Jason Katims on Life Post-'Parenthood' and the Future of 'About a Boy'

Jason Katims Headshot - H 2014
AP Images/Invision

 Jason Katims Headshot - H 2014

Jason Katims is riding high. 

The prolific showrunner is fresh off the Jan. 29 conclusion of NBC family drama Parenthood, and he's wrapping production on the second season of his charming comedy About a Boy. But, given the challenges of broadcast TV and its evolving landscape, Katims could soon find himself out of a job should NBC opt to wipe its comedy slate clean. About a Boy and Parks and Recreation (the latter of which is airing its final season) were the only comedies NBC brought back this season, and the network, come March, is putting the David Walton starrer, along with Marry Me, on hiatus in favor of a multicamera comedy block.

Read more 'About A Boy' Stars Sound Off on Shifting Dynamics, More Comedy Coming in Season 2

"Unfortunately the single-camera comedy is hitting a tough moment right now, [but] for a while, they thought one-hour scripted television would be obsolete. That’s obviously not true," Katims tells The Hollywood Reporter. "So I think these things come in waves."

"I’d never done a half-hour before, and being in this territory, I realized there are things you can do; there’s a beautiful sort of brevity sometimes," the Friday Night Lights alum says. "The fun is being able to push some of the comedy in ways that really wouldn’t have worked on Parenthood or Friday Night Lights."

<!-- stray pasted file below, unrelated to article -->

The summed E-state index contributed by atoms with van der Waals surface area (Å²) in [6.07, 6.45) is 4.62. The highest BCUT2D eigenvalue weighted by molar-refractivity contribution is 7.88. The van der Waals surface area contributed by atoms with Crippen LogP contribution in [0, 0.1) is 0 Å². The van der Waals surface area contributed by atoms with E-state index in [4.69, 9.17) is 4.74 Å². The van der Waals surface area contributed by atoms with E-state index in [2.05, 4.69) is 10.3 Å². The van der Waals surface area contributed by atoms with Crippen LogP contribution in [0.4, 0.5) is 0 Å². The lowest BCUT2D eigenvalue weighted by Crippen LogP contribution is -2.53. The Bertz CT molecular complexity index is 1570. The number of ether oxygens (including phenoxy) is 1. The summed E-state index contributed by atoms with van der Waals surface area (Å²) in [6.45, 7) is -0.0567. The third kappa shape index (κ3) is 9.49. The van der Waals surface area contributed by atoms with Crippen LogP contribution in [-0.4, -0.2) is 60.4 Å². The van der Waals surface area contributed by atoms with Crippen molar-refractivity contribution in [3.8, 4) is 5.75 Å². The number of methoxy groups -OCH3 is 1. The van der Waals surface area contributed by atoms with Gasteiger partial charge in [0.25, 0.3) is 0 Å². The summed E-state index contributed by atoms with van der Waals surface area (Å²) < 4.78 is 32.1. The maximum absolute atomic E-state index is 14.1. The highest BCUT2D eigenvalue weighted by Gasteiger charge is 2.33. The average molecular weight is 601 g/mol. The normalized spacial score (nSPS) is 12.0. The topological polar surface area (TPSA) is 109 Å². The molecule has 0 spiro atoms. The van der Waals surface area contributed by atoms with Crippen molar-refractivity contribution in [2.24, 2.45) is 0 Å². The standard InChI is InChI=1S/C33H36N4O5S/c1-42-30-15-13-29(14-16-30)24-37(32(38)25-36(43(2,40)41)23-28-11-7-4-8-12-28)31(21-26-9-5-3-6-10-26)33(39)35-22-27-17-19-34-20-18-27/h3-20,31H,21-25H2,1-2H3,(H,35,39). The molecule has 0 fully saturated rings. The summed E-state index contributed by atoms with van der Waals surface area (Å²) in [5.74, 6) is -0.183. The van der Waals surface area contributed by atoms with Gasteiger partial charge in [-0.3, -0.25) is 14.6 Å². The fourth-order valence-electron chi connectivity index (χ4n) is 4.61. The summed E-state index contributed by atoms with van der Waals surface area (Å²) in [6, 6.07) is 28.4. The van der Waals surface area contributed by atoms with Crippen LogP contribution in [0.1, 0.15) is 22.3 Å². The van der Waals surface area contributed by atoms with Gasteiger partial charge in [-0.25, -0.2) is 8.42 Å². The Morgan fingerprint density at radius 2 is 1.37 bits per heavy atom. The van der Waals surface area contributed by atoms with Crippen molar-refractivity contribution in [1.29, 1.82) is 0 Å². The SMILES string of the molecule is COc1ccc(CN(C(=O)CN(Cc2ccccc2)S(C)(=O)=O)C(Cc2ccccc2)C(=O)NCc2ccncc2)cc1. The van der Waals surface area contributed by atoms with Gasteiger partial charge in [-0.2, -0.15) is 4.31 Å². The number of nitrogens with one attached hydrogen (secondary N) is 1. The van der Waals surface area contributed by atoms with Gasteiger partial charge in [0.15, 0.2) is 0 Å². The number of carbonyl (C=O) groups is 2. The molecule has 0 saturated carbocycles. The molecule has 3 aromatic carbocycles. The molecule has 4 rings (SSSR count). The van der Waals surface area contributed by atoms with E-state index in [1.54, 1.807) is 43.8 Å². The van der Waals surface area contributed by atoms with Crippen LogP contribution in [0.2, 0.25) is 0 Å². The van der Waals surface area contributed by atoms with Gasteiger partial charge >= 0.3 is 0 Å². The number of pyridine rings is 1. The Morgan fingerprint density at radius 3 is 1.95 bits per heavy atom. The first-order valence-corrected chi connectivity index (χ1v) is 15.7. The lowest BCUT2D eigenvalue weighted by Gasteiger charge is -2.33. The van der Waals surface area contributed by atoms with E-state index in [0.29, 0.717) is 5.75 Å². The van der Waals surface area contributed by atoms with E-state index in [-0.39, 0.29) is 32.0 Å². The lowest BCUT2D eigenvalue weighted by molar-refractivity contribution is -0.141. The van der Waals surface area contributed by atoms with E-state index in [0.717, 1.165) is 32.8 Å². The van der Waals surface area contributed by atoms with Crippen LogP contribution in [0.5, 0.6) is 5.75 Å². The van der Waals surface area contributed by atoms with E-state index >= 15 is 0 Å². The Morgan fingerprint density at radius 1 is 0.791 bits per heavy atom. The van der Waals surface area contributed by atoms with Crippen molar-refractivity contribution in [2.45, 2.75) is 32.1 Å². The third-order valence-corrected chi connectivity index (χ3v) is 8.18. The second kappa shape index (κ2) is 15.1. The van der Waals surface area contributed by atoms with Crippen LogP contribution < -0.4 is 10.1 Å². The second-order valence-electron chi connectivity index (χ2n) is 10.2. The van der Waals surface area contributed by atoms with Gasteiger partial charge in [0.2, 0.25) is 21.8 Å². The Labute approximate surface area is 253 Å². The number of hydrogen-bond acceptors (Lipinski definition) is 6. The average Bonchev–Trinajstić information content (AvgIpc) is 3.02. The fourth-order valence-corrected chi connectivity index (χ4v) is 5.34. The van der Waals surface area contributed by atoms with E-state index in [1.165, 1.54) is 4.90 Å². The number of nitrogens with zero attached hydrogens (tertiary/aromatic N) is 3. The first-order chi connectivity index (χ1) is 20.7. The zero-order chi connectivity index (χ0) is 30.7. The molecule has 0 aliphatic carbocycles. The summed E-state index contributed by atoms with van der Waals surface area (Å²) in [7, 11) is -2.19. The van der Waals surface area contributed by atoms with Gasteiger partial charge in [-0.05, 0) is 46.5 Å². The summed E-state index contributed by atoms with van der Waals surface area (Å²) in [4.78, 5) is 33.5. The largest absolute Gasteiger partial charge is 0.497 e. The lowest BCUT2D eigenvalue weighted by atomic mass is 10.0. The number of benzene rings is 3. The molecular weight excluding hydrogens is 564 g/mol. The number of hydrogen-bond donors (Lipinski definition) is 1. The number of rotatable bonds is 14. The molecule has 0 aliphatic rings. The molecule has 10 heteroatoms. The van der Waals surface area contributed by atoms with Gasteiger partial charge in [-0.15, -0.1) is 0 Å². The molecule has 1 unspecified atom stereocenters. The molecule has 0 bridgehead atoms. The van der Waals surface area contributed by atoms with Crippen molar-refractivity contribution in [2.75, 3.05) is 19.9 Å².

No stranger to writing season finales that might have to live as series finales, Katims, who's currently plotting the About a Boy season-two ender, talks with THR about life post-Parenthood, the future of About a Boy and his plans to move into multicamera territory.

Parenthood just came to an end, so now are you finding yourself redeveloping stories you didn’t get a chance to do there for the half-hour format?

It’s funny: We did a storyline this year [on Parenthood] that was almost a parallel story [to one on About a Boy]: The Dylan (Ally Ioannides) and Max (Max Burkholder) story on Parenthood and the Marcus (Benjamin Stockham) and Shea (Izabela Vidovic) story here. It was a really interesting thing because it was a lot and we had to rebreak a couple of episodes because the stories felt too similar. It was very interesting to watch, and it’s interesting now to be putting those two stories to rest almost at the same time.